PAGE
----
For people who are looking for a somewhat easier trekking option in Nepal, this can be a good choice. Treks through the Langtang region begin very near, or sometimes even in, the city of Kathmandu, so there is less travel time required and it is easier to organize. The route here will take you past Buddhist monasteries, and you also see a nature reserve that is famous for its wildlife viewing. The trek will reach an altitude of 15,419 feet, and it offers splendid views of the Makalu region to the East, and Annapurna to the West.


Phulchowki surrounds the beautiful valley of Kathmandu, and it’s an excellent hiking spot for trekkers of all ages. What makes this trail different than the others is the abundant flora. Packed with heaps of wild roses, irises and yellow jasmines, Phulchowki is absolutely breathtaking. On top of the hill there’s a traditional Buddhist shrine you’ll want to stop by to catch your breath before moving further to the peak.

The Nepalese mountain chain of the great Himalayas is a superb trekking destination for adventurous travelers ready to engage in a memorable trekking experience. The land is packed with breathtaking scenery, abundant vegetation, fluttering prayer flags, Buddhist temples, and epic mountain adventures. Choose from the two main expeditions – Annapurna Circuit or the Everest Base Camp – and test your body’s physical limits. Skilled hikers can also try the hidden paths, which are challenging yet a lot more spectacular.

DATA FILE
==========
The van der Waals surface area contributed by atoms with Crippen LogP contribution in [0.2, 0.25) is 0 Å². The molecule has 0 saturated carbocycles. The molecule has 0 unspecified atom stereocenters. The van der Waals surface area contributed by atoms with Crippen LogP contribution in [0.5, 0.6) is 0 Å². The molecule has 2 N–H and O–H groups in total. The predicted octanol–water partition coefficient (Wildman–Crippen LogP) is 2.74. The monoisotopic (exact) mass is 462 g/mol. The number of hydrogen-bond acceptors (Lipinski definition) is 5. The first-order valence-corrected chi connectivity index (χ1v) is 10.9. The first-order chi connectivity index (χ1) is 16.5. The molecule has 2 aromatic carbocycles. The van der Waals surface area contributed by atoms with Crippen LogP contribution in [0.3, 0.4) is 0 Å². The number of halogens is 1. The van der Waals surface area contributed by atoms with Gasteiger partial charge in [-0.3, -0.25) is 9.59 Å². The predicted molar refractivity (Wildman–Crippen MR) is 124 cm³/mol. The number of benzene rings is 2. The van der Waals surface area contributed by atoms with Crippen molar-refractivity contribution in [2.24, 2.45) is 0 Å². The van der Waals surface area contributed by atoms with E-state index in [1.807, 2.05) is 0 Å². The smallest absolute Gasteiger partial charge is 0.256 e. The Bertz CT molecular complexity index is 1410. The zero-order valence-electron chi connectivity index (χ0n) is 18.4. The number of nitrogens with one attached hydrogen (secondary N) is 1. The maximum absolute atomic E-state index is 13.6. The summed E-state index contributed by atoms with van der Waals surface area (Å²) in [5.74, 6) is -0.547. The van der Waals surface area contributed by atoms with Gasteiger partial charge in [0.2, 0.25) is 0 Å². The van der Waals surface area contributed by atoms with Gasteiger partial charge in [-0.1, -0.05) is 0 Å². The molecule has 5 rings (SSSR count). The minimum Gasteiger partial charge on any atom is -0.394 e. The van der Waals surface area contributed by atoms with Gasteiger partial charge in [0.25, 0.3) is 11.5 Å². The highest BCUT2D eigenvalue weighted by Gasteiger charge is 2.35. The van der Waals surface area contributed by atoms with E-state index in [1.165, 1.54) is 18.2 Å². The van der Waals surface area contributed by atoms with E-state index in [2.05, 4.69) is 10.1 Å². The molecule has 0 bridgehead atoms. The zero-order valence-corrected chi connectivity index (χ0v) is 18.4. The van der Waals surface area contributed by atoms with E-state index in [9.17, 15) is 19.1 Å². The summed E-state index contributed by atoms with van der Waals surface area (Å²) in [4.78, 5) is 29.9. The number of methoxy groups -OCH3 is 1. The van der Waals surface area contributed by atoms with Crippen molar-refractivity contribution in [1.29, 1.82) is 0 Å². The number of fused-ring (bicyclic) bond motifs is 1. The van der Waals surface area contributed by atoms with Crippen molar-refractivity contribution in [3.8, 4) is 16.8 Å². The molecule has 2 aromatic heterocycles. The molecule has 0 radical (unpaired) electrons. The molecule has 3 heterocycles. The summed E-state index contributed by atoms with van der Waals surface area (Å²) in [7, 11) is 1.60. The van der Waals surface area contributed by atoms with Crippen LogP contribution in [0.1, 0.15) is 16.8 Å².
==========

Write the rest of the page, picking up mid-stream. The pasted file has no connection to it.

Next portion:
Nothing beats the thrill of watching live sports in a venue packed with screaming fans. The following list covers five major sports events that must be seen in a lifetime.


So this year’s World Cup may be over, but fear not… There’s more! Football (soccer) is by far the world’s most popular sport. Every four years, one lucky nation gets the amazing opportunity to host the FIFA World Cup, the ultimate competition in football. National teams spend several years playing qualifying rounds in order to make a highly anticipated appearance at the World Cup, which is hosted at a different country each time. 32 of the world’s best national football teams compete for history and prestige across various venues in the host country. Fans get the chance to travel through an entire country while enjoying three weeks of world class football. Fans are allowed to display their national pride while cheering on the players from their home country.